The Star Trek universe, resplendent in Gene Roddenberry's vision of a future wherein mankind has finally "got its act together," while its social and economic problems are generally a thing of the past. Not in JJ Abrams' universe however, in which a corrupt Starfleet Admiral and a freshly revived genetically engineered 'John Harrison', an alias for a more familiar Star Trek adversary, take it upon themselves to create havoc with savage acts of treason and terrorism respectively.
With seeming discount made to Roddenberry's unique take of Star Trek, evolving around the prevalent Hollywood ethos of filling seats at the local multiplex, Abrams' crafts, what I would term, a popcorn movie with plot-holes aplenty. With its target audience seated in place however, doubtlessly willing to overlook the obvious whilst simultaneously blinded by the startling visuals and 'tacked-on' 3-D (the film wasn't originally shot in 3-D, instead the process being added in post-production) this 'casual' viewer can safely check their brain at the door and, in all likelihood, enjoy...
In this befuddled story, with its foot stuck firmly in Trek's The Wrath of Khan (1982), Into Darkness hauls its audience onto a seeming roller-coaster ride, dragging the viewer from one outrageous action set-piece to another, while its central characters are barely given a chance to 'grow' into their respective roles.
In a likely nod to Trek VI The Undiscovered Country, Sulu is afforded a brief turn in the captain's chair (a role which at least offered the actor some nifty poker-faced dialogue), whilst Chekov is contrastingly tucked away within the pipework-strewn bowels of the Enterprise' engine room. Scotty, meanwhile, refusing to sign for a delivery of conspicuously 'shielded' torpedoes, resigns himself into the background with his unusual but interesting little alien friend. This is clearly Kirk's film however, while his relationship with Spock (and by extension Spock's relationship with Uhura) being about the only things explored here. Worst of all however is Karl Urban's Doctor 'Bones' McCoy, who is virtually confined to pitching nostalgic-tinged quips: "My God man, I'm a doctor not a nuclear torpedo technician," a character so painfully underused here particularly given the actor's obvious talent in this role.
Evolving around two villains, each of whom possessing completely different agendas, 'John Harrison' (Benedict Cumberbatch) and a warmongering Starfleet Admiral (Peter Weller), the latter of whom taking command of a freshly constructed battleship class vessel named USS VENGEANCE. Despite a promising start however, having chased Harrison to his conspicuous Klingon hideout, Kirk is somehow 'manipulated' into seeking the terrorist's help; an inconceivable decision given the character's explosive introduction - which also ignores the obvious danger he poses. And let's not forget the supposed personal anguish felt by Kirk, of which Harrison had been its mastermind. Oh well, things disintegrate further when its finally realised just how incredibly stupid Kirk has been, trusting a known terrorist whilst the viewer, during the film's final reel, is woefully pulled along during their frantic re-attempts at his capture.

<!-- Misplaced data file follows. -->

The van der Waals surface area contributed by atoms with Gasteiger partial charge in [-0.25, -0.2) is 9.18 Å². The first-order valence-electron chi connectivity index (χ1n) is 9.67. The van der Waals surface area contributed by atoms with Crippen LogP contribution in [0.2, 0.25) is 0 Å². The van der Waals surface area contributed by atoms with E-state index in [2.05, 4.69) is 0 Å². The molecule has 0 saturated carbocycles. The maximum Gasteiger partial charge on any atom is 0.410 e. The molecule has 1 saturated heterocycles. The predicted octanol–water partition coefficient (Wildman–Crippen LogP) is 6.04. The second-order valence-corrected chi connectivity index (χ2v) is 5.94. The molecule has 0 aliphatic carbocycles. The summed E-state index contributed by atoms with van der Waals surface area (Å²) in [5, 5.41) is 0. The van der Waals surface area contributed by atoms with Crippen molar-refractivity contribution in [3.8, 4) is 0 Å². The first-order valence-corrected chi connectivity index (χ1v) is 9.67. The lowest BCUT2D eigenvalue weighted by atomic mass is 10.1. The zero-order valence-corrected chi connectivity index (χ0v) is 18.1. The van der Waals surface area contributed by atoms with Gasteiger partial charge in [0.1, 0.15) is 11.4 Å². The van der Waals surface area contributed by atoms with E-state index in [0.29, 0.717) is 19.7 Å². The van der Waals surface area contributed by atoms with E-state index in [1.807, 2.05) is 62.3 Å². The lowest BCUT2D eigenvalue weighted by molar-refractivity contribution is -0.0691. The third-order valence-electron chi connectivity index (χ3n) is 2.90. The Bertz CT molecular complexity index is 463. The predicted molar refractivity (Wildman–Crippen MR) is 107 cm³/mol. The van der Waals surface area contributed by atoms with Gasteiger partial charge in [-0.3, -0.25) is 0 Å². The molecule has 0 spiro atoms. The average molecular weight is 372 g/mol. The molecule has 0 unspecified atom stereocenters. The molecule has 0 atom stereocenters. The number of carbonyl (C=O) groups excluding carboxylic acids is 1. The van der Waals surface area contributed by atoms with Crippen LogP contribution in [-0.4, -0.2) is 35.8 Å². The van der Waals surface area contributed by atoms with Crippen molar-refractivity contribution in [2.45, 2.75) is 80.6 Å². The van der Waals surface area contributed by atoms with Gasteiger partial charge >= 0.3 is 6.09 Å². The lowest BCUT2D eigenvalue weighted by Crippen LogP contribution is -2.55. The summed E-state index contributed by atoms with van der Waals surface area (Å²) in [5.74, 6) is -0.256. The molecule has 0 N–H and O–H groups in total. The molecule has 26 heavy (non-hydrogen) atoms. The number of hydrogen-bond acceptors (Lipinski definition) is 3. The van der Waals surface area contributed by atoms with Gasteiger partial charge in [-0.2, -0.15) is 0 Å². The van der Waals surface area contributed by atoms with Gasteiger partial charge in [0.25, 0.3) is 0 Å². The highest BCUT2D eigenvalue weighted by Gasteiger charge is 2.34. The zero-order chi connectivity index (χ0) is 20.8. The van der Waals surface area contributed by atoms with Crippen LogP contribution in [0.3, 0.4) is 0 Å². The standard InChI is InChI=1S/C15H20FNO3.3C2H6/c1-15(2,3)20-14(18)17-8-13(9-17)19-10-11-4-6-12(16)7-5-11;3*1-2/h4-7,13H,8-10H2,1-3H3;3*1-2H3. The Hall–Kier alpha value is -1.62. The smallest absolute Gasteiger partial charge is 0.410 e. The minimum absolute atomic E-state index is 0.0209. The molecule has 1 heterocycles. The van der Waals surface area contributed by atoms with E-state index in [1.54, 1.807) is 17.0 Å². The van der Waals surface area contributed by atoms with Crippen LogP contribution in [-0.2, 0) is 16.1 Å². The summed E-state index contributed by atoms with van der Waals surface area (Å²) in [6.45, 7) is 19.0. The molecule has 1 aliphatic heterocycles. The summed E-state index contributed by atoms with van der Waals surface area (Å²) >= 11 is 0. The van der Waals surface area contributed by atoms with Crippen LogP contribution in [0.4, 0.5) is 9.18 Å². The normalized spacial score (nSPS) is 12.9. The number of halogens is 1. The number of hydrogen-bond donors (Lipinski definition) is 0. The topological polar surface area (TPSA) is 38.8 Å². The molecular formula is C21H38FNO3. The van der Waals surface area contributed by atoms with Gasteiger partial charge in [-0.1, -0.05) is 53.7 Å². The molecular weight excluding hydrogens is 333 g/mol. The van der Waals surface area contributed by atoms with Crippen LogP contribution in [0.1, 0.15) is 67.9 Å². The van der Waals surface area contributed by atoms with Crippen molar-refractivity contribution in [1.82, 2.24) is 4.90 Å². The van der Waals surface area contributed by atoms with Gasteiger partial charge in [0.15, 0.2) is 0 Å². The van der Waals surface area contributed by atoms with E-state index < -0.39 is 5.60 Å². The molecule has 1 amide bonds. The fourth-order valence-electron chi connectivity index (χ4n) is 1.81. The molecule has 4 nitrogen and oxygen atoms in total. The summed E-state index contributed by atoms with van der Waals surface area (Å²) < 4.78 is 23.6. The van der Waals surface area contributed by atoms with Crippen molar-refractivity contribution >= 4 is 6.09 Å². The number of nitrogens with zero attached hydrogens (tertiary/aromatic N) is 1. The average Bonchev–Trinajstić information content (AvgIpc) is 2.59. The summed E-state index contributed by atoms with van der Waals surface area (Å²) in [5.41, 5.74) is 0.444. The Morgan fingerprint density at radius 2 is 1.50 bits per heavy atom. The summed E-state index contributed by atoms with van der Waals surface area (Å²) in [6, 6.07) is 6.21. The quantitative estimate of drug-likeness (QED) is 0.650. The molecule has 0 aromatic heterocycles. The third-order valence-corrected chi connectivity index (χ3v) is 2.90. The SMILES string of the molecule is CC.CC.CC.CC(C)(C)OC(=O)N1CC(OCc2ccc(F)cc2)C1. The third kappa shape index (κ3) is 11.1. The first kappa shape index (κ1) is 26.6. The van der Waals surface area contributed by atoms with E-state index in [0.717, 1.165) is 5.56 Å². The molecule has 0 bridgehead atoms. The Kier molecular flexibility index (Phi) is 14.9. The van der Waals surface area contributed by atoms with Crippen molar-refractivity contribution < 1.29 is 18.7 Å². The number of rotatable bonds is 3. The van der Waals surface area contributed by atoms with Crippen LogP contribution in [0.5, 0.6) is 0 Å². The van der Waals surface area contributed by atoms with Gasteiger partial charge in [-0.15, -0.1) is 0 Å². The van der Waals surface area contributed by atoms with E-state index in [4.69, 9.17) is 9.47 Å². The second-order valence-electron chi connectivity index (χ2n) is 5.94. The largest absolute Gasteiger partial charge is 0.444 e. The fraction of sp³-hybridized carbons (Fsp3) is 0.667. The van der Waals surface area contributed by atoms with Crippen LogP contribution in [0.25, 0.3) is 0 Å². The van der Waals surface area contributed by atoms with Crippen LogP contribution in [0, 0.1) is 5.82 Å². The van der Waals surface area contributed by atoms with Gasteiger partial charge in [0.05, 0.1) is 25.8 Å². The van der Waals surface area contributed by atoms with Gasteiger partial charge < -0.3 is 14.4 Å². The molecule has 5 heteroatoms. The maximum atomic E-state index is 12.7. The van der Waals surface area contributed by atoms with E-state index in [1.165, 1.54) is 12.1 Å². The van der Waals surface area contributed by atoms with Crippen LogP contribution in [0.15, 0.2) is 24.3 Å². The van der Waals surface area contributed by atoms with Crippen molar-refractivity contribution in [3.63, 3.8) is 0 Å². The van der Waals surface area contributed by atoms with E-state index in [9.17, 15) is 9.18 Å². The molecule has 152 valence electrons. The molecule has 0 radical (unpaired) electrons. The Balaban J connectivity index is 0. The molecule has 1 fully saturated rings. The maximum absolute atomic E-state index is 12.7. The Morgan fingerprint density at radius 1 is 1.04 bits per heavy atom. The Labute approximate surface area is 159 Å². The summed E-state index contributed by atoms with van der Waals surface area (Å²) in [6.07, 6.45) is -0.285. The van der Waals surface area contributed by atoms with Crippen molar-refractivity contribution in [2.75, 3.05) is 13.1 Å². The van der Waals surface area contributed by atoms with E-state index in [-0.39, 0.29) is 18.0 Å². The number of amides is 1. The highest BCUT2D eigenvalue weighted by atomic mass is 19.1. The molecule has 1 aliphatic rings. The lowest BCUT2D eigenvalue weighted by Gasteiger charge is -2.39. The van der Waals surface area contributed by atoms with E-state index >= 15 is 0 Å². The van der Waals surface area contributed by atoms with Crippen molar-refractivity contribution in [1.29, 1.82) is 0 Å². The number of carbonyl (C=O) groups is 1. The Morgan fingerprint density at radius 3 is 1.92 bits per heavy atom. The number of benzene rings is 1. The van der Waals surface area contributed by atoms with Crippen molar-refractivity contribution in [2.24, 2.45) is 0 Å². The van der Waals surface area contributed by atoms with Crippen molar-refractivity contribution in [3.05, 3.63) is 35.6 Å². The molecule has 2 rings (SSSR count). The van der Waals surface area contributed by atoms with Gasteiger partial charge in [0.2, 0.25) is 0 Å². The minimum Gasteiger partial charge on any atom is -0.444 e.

With an ending pulled directly out of The Wrath of Khan, albeit with Kirk and Spock on opposite sides of the radiation screen doors, I was beginning feel as though I had been robbed of my admission: the contrived nature of this protracted scene, deriving itself virtually word-for-word from its thirty-year-old original, played out while the audience undoubtedly watched in astonished deja vu. I use the term 'contrived' given that, not unlike the life-restoring 'Genesis Planet' seen in Trek's The Search for Spock (1984), the answer to Kirk's mortal dilemma was really only a hypo-spray away...
As a Trek fan, I was bitterly disappointed here: the filmmakers might well have just re-shot Nicholas Meyer's film entirely. Sincerely what an utterly shameful and wasted opportunity all this hokum was.
When I emerged from the cinema, I was somewhat stunned; processing what I had just witnessed on-screen. And after having slept on it, I was finally able to articulate the next day. What I had seen wasn't so much Star Trek a series I so dearly love and consider myself a lifelong fan of but some cheap (albeit very expensive, costing well over £120 Million) and certainly pale imitation of a film series that deserved far better scripting and storyline than this. These wonderful characters legendary even each of whom a household name, whilst some having inspired many a fan to seek similar professions in the real world, reduced here to mere caricatures' of their namesakes.
Over-shadowed by the film's ample and certainly showy special effects, these characters seemed stunted and confined instead of simply being allowed to develop properly.
Such a shame. 3 out of 10
Star Trek Into Darkness
Action / Adventure
Star Trek Into Darkness
Action / Adventure
When the crew of the Enterprise is called back home, they find an unstoppable force of terror from within their own organization has detonated the fleet and everything it stands for, leaving our world in a state of crisis. With a personal score to settle, Captain Kirk leads a manhunt to a war-zone world to capture a one-man weapon of mass destruction. As our heroes are propelled into an epic chess game of life and death, love will be challenged, friendships will be torn apart, and sacrifices must be made for the only family Kirk has left: his crew.
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August 26, 2013 at 9:07 pm